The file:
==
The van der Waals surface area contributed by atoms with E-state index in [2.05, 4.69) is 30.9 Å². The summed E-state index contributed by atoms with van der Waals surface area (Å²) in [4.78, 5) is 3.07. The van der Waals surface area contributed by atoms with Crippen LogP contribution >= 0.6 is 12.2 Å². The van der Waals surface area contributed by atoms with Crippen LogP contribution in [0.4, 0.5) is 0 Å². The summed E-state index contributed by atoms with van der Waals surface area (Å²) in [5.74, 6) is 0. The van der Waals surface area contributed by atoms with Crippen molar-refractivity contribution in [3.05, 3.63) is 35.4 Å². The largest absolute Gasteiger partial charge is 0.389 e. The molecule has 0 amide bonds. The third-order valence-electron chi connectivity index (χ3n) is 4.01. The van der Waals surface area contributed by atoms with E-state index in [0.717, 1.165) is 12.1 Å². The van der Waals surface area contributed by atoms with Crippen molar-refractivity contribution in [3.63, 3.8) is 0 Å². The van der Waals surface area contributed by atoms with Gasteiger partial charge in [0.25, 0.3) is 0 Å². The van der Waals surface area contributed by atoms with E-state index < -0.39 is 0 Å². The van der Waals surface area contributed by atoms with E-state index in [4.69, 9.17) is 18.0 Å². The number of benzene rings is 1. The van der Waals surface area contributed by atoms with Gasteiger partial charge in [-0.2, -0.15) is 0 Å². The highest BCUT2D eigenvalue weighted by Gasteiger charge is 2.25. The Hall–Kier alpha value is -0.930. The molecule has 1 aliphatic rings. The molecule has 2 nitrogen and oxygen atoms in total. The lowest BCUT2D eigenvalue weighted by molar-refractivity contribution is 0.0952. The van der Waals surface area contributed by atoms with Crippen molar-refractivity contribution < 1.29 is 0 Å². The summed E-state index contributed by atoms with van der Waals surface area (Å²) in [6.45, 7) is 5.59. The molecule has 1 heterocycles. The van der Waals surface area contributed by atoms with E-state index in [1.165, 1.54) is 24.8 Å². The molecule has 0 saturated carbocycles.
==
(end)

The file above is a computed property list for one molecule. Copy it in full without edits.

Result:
The van der Waals surface area contributed by atoms with E-state index in [2.05, 4.69) is 30.9 Å². The summed E-state index contributed by atoms with van der Waals surface area (Å²) in [4.78, 5) is 3.07. The van der Waals surface area contributed by atoms with Crippen LogP contribution >= 0.6 is 12.2 Å². The van der Waals surface area contributed by atoms with Crippen LogP contribution in [0.4, 0.5) is 0 Å². The summed E-state index contributed by atoms with van der Waals surface area (Å²) in [5.74, 6) is 0. The van der Waals surface area contributed by atoms with Crippen molar-refractivity contribution in [3.05, 3.63) is 35.4 Å². The largest absolute Gasteiger partial charge is 0.389 e. The molecule has 0 amide bonds. The third-order valence-electron chi connectivity index (χ3n) is 4.01. The van der Waals surface area contributed by atoms with E-state index in [0.717, 1.165) is 12.1 Å². The van der Waals surface area contributed by atoms with Crippen molar-refractivity contribution in [3.63, 3.8) is 0 Å². The van der Waals surface area contributed by atoms with Gasteiger partial charge in [0.25, 0.3) is 0 Å². The van der Waals surface area contributed by atoms with E-state index < -0.39 is 0 Å². The van der Waals surface area contributed by atoms with E-state index in [4.69, 9.17) is 18.0 Å². The number of benzene rings is 1. The van der Waals surface area contributed by atoms with Gasteiger partial charge in [-0.2, -0.15) is 0 Å². The highest BCUT2D eigenvalue weighted by Gasteiger charge is 2.25. The Hall–Kier alpha value is -0.930. The molecule has 1 aliphatic rings. The molecule has 2 nitrogen and oxygen atoms in total. The lowest BCUT2D eigenvalue weighted by molar-refractivity contribution is 0.0952. The van der Waals surface area contributed by atoms with Crippen molar-refractivity contribution < 1.29 is 0 Å². The summed E-state index contributed by atoms with van der Waals surface area (Å²) in [6.45, 7) is 5.59. The molecule has 1 heterocycles. The van der Waals surface area contributed by atoms with E-state index in [1.165, 1.54) is 24.8 Å². The molecule has 0 saturated carbocycles.